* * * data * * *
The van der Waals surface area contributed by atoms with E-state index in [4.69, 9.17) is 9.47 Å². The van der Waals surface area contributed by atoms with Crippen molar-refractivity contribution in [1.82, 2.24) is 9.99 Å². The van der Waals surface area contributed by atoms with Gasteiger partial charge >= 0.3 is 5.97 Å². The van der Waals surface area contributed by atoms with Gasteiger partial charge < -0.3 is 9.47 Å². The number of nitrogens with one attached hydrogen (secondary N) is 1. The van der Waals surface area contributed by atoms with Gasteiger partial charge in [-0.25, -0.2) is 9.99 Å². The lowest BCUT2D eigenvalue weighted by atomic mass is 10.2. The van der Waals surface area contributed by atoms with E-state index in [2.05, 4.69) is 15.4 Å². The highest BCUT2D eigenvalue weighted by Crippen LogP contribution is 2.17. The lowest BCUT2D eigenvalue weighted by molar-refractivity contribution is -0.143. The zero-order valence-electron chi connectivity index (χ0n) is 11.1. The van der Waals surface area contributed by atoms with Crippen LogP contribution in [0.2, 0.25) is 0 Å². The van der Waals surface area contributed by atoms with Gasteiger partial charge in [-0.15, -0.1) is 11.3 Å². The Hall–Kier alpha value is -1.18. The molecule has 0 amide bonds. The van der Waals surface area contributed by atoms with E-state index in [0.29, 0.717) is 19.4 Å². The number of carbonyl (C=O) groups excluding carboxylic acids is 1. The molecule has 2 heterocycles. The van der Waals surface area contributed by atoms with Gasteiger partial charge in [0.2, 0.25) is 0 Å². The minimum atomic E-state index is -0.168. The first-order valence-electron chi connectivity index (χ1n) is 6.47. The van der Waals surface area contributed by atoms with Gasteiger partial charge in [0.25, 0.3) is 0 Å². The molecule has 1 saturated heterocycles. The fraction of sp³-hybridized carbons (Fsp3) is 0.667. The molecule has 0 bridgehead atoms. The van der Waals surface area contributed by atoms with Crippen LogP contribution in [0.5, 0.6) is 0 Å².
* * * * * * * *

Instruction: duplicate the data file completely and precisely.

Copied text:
The van der Waals surface area contributed by atoms with E-state index in [4.69, 9.17) is 9.47 Å². The van der Waals surface area contributed by atoms with Crippen molar-refractivity contribution in [1.82, 2.24) is 9.99 Å². The van der Waals surface area contributed by atoms with Gasteiger partial charge >= 0.3 is 5.97 Å². The van der Waals surface area contributed by atoms with Gasteiger partial charge < -0.3 is 9.47 Å². The number of nitrogens with one attached hydrogen (secondary N) is 1. The van der Waals surface area contributed by atoms with Gasteiger partial charge in [-0.25, -0.2) is 9.99 Å². The lowest BCUT2D eigenvalue weighted by atomic mass is 10.2. The van der Waals surface area contributed by atoms with E-state index in [2.05, 4.69) is 15.4 Å². The highest BCUT2D eigenvalue weighted by Crippen LogP contribution is 2.17. The lowest BCUT2D eigenvalue weighted by molar-refractivity contribution is -0.143. The zero-order valence-electron chi connectivity index (χ0n) is 11.1. The van der Waals surface area contributed by atoms with Crippen LogP contribution in [0.2, 0.25) is 0 Å². The van der Waals surface area contributed by atoms with Gasteiger partial charge in [-0.15, -0.1) is 11.3 Å². The Hall–Kier alpha value is -1.18. The molecule has 0 amide bonds. The van der Waals surface area contributed by atoms with E-state index in [0.29, 0.717) is 19.4 Å². The number of carbonyl (C=O) groups excluding carboxylic acids is 1. The molecule has 2 heterocycles. The van der Waals surface area contributed by atoms with Gasteiger partial charge in [0.2, 0.25) is 0 Å². The minimum atomic E-state index is -0.168. The first-order valence-electron chi connectivity index (χ1n) is 6.47. The van der Waals surface area contributed by atoms with Gasteiger partial charge in [0.25, 0.3) is 0 Å². The molecule has 1 saturated heterocycles. The fraction of sp³-hybridized carbons (Fsp3) is 0.667. The molecule has 0 bridgehead atoms. The van der Waals surface area contributed by atoms with Crippen LogP contribution in [0.5, 0.6) is 0 Å².